For many people, it can be difficult to know how to set boundaries or say "no" to others. This can be especially challenging for those who self-identify as people-pleasers. There are tons of articles, books, and talks on the power of "yes." Of course, there are many times when saying "yes" is a great thing! But learning how to set boundaries and how to say "no" is the key to sustaining a healthy relationship with yourself and others.
When we say "yes" to everything and do not set boundaries with people, we often feel stressed, overwhelmed, and burned out. Most of us want to be well liked and to please other people. It can be difficult to turn down opportunities or requests that others have made of us. It may also be challenging to set limits with difficult people. The following are three tips for learning how to set healthy boundaries.
1. Practice tuning in to your inner sense of "yes" and "no."
The first step in learning how to set boundaries is to try to uncover what your personal limits and guidelines are. I recently watched a brilliant TEDx talk by Sarri Gilman, MA, MFT, a psychotherapist and author of Transform Your Boundaries, who explains that we can think of our boundaries through the metaphor of an inner compass. Gilman, says that this compass has two words written in it, "yes" and "no."
We all have an inner sense of wisdom, which intuitively tells us when something is a "yes" or a "no." The problem arises when we ignore or argue with that inner voice. If you are not used to tuning into your intuition, it is important to practice paying attention to how you are feeling in the moment. Using tools such as, meditation and mindfulness is one way to practice paying attention to your thoughts and feelings in the moment.
2. Learn how to tolerate the reactions of others.
Gilman says, "When you listen to your own "yes" and "no," other people are going to get angry or they may get disappointed. Boundary setting will unleash emotions." The reality is that when you set boundaries with people, they may not always have a pleasant reaction. However, you still can work to firmly maintain the boundaries that you have set.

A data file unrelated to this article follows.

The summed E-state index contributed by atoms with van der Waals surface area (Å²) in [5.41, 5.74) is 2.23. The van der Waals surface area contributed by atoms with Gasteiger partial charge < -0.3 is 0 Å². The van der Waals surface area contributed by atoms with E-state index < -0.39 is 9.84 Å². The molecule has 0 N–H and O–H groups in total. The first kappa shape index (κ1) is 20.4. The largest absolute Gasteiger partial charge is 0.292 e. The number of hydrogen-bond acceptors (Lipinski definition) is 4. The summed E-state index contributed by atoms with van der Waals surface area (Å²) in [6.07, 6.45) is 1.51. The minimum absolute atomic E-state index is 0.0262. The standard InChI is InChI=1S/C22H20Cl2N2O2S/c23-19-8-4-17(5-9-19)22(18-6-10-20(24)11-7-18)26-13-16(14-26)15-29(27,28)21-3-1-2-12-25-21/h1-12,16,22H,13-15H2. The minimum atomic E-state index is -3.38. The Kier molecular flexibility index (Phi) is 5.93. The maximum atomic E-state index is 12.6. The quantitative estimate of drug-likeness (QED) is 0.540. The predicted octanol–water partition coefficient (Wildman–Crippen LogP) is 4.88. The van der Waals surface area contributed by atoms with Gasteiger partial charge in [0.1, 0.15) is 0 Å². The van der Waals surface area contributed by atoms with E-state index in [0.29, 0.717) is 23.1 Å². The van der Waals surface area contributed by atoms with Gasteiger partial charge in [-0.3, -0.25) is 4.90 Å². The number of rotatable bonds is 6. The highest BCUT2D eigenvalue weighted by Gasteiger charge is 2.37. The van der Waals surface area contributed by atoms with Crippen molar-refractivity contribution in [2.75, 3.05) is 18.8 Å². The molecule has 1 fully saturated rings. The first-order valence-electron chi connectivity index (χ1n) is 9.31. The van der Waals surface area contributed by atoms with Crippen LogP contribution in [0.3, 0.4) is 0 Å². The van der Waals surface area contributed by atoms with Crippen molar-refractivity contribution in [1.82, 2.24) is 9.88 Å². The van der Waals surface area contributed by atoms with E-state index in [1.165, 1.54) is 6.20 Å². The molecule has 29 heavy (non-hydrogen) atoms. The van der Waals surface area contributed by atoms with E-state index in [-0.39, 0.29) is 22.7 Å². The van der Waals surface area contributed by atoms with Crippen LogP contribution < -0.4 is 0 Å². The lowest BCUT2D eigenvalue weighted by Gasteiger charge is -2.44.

Setting boundaries with people can actually help to improve your relationships in the long run. If you do not respect your personal boundaries (perhaps in fear of someone else's reaction), this is likely to lead to bitterness and resentment over time. The people who you want to surround yourself with are those who will respect your boundaries, even if initially they feel upset or disappointed.
2. Engage in acts of compassionate self-care.
You may have heard the popular saying, "you can't pour from an empty cup." If you want to be giving and compassionate towards others, it is critical that you apply the same compassion towards yourself.
Set aside some weekly time for acts of self-care, which can help you to relax, recharged, and to connect with yourself. We all have different things that feel relaxing and pleasurable for us, so pick what works best for you. Some ideas for self-care include, cooking yourself a good meal, taking a bubble bath, lighting candles, reading a book just for fun, taking a walk, doing a yoga class, getting a manicure, or spending time with your pets. If need be, you can even put it in your planner, as a way to hold yourself accountable.
Ultimately, you deserve to treat yourself with the same kindness and compassion that you give to others.
The Importance of Setting Boundaries
Setting boundaries can be difficult, but is such an important part of having healthy relationships and an overall sense of well being. It's helpful to remember that when you say "no" to things, it frees up your time to focus on the pursuits that truly energize and excite you. Having good boundaries also enables you to experience less stress and to follow your life's passion and purpose.
I had a conversation with Gilman, where I asked her why she chose to dedicate her career to helping people transform their boundaries. Gilman explained that in her work as a psychotherapist she recognized that boundaries really were at the core of so many relational challenges and conflicts. Helping people learn how to set healthy boundaries is her life's passion. After all, as her TEDx talk is aptly named, "Good boundaries free you."
Jennifer Rollin, MSW, LGSW is a mental health therapist, intuitive eating counselor, and blogger on The Huffington Post and Psychology Today. She specializes in treating adolescents, survivors of trauma, and individuals with eating disorders and mood disorders. "Like" Jennifer on Facebook at Jennifer Rollin, MSW, LGSW. Or check out her website at www.jenniferrollin.com